I had an early encounter with Dachau whose memory has never left me. I had a small accident in a fall from my bicycle and as I entered the waiting room of the nearby clinic two men were already there, one standing, the other sitting at the edge of the bench. The one standing wore the black uniform and boots and death head insignia of the SS, the other wore the grey-blue striped pajamas and wooden clogs of a Dachau inmate. His head was shaved, his face was gaunt and showed bruises. Neither spoke. I don’t know why they were there. The SS guard looked out to the spring garden, the prisoner looked either onto the floor or, occasionally, also out of the room. They did not look at each other. Once the SS guard looked at me, without interest. In his eyes I saw the calm that comes from the possession of total physical power. My eyes and those of the prisoner did not meet, but I saw in them an emptiness that I had not ever seen before and in his face no expression of any kind. What I saw was the absence of expectation or hope – an expression of nothingness. I was soon called and my knee bandaged and on my way out the two men were no longer in the room. I saw neither of them again: I would recognize the prisoner to this day.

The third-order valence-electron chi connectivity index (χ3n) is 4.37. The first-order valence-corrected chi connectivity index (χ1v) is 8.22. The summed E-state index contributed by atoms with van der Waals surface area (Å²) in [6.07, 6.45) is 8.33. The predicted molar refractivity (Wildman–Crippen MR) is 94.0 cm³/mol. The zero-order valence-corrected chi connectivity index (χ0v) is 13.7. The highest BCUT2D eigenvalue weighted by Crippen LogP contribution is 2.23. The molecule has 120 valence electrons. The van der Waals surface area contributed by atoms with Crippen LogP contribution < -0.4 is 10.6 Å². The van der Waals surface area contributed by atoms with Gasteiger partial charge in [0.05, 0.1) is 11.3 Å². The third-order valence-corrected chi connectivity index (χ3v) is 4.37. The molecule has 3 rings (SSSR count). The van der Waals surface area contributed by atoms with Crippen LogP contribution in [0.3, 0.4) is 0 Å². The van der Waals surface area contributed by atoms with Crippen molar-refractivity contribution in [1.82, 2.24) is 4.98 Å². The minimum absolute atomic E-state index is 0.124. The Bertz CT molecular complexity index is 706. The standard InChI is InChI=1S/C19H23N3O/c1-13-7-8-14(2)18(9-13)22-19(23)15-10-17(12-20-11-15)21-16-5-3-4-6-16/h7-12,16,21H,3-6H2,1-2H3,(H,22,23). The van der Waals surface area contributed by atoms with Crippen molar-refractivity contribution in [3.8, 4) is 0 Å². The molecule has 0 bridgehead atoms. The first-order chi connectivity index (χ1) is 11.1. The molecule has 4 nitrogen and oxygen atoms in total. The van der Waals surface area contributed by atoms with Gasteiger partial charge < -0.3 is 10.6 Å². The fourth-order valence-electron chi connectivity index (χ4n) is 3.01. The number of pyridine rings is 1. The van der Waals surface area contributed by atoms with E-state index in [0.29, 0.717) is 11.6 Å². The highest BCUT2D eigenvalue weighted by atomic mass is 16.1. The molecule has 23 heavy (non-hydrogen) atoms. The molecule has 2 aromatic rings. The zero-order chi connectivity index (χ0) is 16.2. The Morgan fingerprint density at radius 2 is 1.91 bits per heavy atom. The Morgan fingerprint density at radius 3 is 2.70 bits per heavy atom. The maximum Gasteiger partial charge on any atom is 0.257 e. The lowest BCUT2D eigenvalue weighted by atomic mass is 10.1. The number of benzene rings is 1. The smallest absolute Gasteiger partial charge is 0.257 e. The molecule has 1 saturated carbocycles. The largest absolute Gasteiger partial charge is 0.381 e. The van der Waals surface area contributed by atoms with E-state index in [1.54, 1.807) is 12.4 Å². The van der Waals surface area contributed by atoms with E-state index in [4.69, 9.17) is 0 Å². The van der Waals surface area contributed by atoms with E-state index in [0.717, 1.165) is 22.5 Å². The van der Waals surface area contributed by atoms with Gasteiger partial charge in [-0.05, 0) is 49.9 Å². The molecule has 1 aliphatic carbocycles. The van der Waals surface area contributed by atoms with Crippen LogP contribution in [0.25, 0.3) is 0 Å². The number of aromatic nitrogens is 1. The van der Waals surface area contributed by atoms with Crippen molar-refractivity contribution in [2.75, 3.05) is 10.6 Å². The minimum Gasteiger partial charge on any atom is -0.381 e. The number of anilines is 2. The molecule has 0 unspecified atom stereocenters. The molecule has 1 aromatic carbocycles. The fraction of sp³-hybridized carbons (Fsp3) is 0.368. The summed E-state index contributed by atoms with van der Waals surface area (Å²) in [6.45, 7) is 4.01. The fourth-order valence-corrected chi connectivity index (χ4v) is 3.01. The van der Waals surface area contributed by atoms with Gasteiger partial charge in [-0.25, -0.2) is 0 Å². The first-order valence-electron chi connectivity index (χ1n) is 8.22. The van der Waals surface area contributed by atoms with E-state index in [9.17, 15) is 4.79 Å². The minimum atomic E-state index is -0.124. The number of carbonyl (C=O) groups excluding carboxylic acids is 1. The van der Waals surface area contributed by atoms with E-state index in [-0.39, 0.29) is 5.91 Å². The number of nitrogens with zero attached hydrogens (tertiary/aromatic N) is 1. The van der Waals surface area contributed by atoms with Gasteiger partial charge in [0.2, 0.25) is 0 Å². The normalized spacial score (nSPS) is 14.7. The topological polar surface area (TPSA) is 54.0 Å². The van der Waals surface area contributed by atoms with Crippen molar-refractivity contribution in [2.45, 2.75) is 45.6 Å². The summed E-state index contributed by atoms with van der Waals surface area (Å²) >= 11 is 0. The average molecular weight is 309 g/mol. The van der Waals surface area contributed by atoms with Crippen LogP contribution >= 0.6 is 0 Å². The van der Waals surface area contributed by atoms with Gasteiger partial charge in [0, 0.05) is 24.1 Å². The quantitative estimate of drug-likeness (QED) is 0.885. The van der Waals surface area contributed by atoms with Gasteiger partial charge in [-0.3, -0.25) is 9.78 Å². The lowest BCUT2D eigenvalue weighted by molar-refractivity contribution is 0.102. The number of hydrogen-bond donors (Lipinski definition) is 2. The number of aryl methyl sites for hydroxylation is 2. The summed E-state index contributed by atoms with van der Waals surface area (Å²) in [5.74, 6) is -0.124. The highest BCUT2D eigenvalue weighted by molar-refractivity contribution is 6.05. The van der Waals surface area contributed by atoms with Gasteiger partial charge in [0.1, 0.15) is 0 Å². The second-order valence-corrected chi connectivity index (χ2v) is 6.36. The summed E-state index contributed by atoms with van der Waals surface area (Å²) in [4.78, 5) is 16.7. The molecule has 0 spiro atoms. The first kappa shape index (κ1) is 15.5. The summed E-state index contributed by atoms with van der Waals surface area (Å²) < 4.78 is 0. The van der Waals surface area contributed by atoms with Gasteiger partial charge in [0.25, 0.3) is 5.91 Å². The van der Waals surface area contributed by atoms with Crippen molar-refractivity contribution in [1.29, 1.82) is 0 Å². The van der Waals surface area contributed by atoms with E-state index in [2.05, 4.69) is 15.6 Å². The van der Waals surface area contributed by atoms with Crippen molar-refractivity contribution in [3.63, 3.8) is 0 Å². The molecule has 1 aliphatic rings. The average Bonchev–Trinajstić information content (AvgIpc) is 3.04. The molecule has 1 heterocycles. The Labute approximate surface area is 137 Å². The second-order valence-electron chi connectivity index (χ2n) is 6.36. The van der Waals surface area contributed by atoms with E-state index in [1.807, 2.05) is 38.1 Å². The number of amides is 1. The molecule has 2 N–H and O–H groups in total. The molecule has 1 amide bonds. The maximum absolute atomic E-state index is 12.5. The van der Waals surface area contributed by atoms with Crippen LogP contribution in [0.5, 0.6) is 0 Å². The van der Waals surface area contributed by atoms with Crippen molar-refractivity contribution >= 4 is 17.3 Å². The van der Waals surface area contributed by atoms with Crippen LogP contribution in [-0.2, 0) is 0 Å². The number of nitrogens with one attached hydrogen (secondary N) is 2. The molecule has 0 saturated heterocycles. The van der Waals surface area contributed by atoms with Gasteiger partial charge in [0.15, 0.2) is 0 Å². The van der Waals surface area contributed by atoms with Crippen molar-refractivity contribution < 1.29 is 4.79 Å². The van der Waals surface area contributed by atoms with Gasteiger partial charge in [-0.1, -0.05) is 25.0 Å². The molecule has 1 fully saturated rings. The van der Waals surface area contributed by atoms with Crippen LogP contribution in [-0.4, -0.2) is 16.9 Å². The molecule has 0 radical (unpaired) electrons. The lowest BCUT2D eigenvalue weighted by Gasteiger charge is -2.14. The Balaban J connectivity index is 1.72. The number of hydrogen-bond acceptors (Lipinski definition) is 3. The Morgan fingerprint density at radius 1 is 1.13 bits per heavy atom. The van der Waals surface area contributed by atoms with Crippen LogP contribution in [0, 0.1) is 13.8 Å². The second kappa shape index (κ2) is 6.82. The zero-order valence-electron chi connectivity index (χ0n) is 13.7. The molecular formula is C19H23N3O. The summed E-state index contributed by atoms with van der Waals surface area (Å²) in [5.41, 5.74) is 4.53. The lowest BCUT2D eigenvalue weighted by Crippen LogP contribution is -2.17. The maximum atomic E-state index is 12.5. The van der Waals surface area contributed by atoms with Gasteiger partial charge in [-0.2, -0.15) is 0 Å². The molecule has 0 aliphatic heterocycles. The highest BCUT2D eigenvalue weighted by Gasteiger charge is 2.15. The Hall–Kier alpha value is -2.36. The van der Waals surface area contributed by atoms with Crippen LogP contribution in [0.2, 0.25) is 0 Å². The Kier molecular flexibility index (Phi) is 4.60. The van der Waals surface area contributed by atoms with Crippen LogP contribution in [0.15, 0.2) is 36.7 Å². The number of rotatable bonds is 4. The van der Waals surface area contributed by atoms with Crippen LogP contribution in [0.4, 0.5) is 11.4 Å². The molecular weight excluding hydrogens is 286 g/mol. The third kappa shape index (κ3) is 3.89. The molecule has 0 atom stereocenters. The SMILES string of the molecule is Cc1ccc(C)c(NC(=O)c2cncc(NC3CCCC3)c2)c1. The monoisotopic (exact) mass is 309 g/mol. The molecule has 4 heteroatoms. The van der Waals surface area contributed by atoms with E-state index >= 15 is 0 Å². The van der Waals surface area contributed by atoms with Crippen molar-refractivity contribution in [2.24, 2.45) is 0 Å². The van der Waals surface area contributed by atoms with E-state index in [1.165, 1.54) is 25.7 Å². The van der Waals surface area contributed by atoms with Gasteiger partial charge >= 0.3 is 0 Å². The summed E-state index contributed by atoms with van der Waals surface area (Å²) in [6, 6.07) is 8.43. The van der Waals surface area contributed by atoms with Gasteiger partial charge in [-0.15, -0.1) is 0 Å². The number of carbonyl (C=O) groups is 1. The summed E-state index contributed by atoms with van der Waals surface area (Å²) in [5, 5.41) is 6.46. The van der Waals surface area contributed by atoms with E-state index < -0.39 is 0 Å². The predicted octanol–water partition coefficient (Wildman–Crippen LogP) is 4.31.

I had heard the phrase “blood running cold as ice”; now I knew what it meant. In that encounter I felt real fear and real terror for the first time in my life. I understood not only in my brain but in my guts what the Nazis were making of the Germany that was my home and that I loved – “an icy hell,” as one Dachau survivor wrote. For a few minutes, even in that clean and antiseptic setting, I got a whiff of what it must be like to be a prisoner of the SS and I realized only later that I had seen the two faces of Nazi Germany – both the faces of death – that of the killer and that of the victim. The Nazis were turning a traditional and often overwrought German romanticism that had produced great literature and art into a worship of death that let loose on their enemies and ultimately on their own a systematic and barbaric order of killing. Death became the main instrument of the “Thousand-Year Reich” and the burden of its legacy to this day.
"Apparently some debts are not easily settled. Over the years and increasingly in the recent past I came to feel a summons to return to the remains of the camps. It did not come suddenly and it was never precise, rather it consisted of subtle, sometimes ambiguous, and always unexpected “messages”..."